Just how bad is the ammo crunch right now? This bad.
Scottsdale-based ammunition company Ammo Incorporated is facing an $80.1 million order backlog amid record demand for ammunition.
“We’re working right now seven days a week, 24 hours a day in all the manufacturing plants,” said CEO Fred Wagenhals.
Ouch. The good news, if there is any to be found here, is that ammunition companies like Ammo Incorporated are now investing millions of dollars in infrastructure upgrades to increase their output. If manufacturers felt like this was only a short-term run on ammunition, they might keep their cash in reserve rather than spending it on new equipment, but at least for Ammo Inc, that’s not the case.
“We just bought 2.8 million dollars worth of machinery and equipment last week to increase our production and increase our volume,” Wagenhals said.
According to the National Shooting Sports Foundation, the year has already seen a boom in gun purchases, up 95% in the first half of 2020 compared to the same time period of 2019.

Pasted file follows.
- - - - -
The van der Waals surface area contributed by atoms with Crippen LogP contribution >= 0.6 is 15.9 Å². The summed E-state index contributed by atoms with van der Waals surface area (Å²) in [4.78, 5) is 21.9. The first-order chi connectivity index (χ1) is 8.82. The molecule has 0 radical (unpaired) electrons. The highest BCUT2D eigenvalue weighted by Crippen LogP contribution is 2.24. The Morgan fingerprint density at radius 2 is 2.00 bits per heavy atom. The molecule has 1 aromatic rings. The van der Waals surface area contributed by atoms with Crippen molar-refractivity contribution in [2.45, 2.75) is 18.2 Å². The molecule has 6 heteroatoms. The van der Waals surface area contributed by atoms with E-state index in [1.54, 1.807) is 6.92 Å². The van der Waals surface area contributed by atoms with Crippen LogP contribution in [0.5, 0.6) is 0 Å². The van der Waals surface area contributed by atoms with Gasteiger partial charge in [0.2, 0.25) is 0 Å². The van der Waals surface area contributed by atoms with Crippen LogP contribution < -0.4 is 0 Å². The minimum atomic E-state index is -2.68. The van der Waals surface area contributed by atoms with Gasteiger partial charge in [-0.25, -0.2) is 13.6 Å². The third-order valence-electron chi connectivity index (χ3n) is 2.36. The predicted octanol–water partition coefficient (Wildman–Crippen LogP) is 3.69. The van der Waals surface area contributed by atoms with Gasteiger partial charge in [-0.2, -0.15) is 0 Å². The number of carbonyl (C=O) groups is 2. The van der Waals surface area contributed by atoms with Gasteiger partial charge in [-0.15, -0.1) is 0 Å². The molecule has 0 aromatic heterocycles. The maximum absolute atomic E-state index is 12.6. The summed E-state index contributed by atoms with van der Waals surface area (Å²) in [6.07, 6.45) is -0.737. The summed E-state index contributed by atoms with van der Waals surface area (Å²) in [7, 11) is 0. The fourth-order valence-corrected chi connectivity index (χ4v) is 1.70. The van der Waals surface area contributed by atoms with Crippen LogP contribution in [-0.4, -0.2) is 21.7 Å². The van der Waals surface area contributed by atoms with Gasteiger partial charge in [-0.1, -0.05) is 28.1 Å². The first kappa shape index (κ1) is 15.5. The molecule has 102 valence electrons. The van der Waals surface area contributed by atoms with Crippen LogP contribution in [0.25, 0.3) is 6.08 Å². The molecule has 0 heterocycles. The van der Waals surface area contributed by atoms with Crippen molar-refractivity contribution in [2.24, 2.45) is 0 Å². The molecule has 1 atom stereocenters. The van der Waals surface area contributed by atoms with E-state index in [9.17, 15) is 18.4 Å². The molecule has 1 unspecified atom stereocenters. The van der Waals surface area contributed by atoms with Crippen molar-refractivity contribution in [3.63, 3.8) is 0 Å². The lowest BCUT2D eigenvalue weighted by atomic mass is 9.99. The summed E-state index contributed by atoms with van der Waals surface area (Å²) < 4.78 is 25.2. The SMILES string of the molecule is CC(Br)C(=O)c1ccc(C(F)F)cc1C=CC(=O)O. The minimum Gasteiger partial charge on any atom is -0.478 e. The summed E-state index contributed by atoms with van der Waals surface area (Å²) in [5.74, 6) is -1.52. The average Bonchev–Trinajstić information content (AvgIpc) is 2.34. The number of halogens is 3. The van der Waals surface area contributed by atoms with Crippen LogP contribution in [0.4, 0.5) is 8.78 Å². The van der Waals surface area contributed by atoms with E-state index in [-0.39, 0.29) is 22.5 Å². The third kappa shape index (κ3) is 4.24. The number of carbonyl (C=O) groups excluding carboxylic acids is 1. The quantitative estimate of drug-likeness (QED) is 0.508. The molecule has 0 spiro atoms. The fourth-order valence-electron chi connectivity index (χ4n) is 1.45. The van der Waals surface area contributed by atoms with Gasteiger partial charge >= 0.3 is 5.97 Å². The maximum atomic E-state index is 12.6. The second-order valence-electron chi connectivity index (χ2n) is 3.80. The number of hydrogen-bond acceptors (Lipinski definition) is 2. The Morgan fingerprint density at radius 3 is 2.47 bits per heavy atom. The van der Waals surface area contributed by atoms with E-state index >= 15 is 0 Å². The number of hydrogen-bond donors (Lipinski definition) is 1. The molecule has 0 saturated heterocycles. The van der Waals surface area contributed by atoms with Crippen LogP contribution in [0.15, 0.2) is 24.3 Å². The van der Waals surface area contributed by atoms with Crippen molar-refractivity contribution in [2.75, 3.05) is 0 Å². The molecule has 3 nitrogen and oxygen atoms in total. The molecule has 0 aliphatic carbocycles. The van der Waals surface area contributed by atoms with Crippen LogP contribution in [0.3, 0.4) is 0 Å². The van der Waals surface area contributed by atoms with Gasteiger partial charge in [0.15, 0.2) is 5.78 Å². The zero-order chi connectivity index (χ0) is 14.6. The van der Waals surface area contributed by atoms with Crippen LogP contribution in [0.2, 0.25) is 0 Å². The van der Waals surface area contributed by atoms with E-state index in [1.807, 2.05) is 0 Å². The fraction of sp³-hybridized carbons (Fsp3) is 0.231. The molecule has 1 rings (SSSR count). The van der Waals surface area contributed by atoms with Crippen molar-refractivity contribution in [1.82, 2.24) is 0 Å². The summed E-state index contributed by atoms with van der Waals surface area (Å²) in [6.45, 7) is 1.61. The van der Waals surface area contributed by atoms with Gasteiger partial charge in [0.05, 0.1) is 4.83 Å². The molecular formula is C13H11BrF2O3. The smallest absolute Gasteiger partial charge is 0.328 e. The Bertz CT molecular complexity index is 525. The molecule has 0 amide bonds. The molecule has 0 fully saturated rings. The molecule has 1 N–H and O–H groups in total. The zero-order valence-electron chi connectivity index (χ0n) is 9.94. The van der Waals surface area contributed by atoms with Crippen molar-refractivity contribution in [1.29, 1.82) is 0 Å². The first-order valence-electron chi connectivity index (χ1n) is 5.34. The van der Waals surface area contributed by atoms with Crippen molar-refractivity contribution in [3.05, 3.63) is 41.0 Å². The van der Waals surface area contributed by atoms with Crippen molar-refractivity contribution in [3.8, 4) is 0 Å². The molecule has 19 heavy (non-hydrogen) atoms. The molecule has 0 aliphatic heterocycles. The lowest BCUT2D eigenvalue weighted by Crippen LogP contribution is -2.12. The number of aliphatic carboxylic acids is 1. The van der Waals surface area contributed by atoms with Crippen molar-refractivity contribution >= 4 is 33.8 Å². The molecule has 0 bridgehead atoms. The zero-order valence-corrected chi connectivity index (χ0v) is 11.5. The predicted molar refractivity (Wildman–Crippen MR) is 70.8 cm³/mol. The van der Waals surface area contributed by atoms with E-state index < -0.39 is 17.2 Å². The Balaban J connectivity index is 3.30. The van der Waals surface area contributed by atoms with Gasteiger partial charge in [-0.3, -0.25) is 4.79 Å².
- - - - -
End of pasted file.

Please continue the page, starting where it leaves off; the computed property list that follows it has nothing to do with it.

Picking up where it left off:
“The start was the pandemic that was going on. But there was always that fear of the election. Of who’s going to be elected of the next President of the United States,” Wagenhals said. “But thirdly, I think the unrest in this country right now. And as you’ve seen in a lot of cities, the looting and the burning, and I think people are just scared.”
Wagenhals is right about what’s driving the increase in sales for both firearms and ammunition, and unfortunately no matter who wins in November I think there’s a growing expectation among many Americans that the unrest, looting, and burning will continue. That will likely keep sales strong well into 2021, and hopefully other manufacturing companies will be making similar investments in their own operations in order to increase the availability of ammunition.
It’s also worth noting that Wagenhals says production lines are operating 24/7 right now. That’s an indication that supply chain problems with ammunition components may be easing, allowing the manufacturing facilities to work at full capacity instead of being limited by the amount of raw materials that they can get their hands on.
The problem right now seems to be a simple matter of supply not being able to keep up with demand, and it’s good to see manufacturers being proactive in addressing the problem by increasing supply rather than waiting for demand to subside. With just one company looking at $80-million in back-ordered sales, however, it could still be some time before the crunch for consumers lessens and a decent supply of ammunition can be found on store shelves.